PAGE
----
Last season, Michael Raffl just missed the Flyers opening day roster. This year, Raffl has a spot on the Flyers and has a chance to move up once again.
Michael Raffl Tale of the Tape:
- Age: 25
- Position: Left Wing
- Height: 6’0″
- Weight: 190 lbs
- NHL Experience: One year
- 2013-14 Stats: 68 games played, 9 goals, 13 assists, 22 points
Raffl spent a small part of the 2013-14 season with the Phantoms and earned a permanent spot in the lineup in late November. Raffl had made the team, but he never found a consistent spot on the depth chart. Craig Berube shuffled Raffl up and down the lineup, but the versatile Raffl never looked out of place.
If he played a checking-line role, he shutdown the other team’s best players. If Berube placed him on the top line, he used his physical play to create space for Claude Giroux and Jakub Voracek. If he was demoted to the fourth line, Raffl made the sure the opposition never overlooked the lowest unit on the ice.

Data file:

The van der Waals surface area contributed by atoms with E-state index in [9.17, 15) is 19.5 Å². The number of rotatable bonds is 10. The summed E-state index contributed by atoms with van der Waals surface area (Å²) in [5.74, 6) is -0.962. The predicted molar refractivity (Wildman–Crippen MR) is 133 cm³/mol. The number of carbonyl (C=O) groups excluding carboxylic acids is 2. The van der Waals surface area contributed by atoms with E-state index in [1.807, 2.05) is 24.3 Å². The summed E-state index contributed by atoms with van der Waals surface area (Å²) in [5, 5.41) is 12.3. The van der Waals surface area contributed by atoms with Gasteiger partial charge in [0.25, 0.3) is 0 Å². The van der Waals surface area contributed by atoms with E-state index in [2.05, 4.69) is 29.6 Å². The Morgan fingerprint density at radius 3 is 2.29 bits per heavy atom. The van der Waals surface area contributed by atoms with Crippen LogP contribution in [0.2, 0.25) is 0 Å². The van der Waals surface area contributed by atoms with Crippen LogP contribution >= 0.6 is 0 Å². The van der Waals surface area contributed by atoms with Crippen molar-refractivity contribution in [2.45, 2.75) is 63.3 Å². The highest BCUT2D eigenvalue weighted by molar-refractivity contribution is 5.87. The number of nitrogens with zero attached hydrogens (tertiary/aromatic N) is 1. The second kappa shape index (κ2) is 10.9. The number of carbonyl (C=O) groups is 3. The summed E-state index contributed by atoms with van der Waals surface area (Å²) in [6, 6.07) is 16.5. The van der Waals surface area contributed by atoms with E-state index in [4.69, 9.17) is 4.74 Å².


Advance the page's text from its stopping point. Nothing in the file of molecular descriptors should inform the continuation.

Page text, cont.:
Despite going up and down the linup, along with having to adjust on the fly to the smaller and faster North-American game and playing less than 13 minutes a night, Raffl put up 22 points.
During his brief stint on the first line, Raffl caught fire. He scored 10 points – two goals, eight assists – in 14 games in the month of December. Through the next four months – from January to April – Raffl only totaled 11 points.
He ranked fifth on the team in CorsiRel with 5.2, finishing behind Voracek, Giroux, Scott Hartnell and Kimmo Timonen. His penalties taken-penalties drawn ratio was even, so he runs a low risk of putting the team on the penalty kill.
Steve Coates sat down with Berube discuss what players could make the greatest impact on the first line. Berube mentioned how Raffl’s style of play differed from that of the departed.
Raffl’s greatest asset are his instincts. Raffl knows where to be when he is in the offensive zone. His inability to finish is what is keeping him from becoming a 20-goal scorer.
Last season, he had several opportunities to bury the puck and could not finish. Raffl needs to improve if he wants to grab a consistent spot on the top line. Giroux and Voracek are pass-first players who need a goal scorer on their line.
A year in the NHL did some good for Michael Raffl. Going into this season, he does not have to worry about making adjustments to a smaller rink. Raffl’s style of play does suit the top line well. His physical play fits right into the same mold and style as Hartnell. Raffl’s instincts are what put him in the thick of this competition for the first line.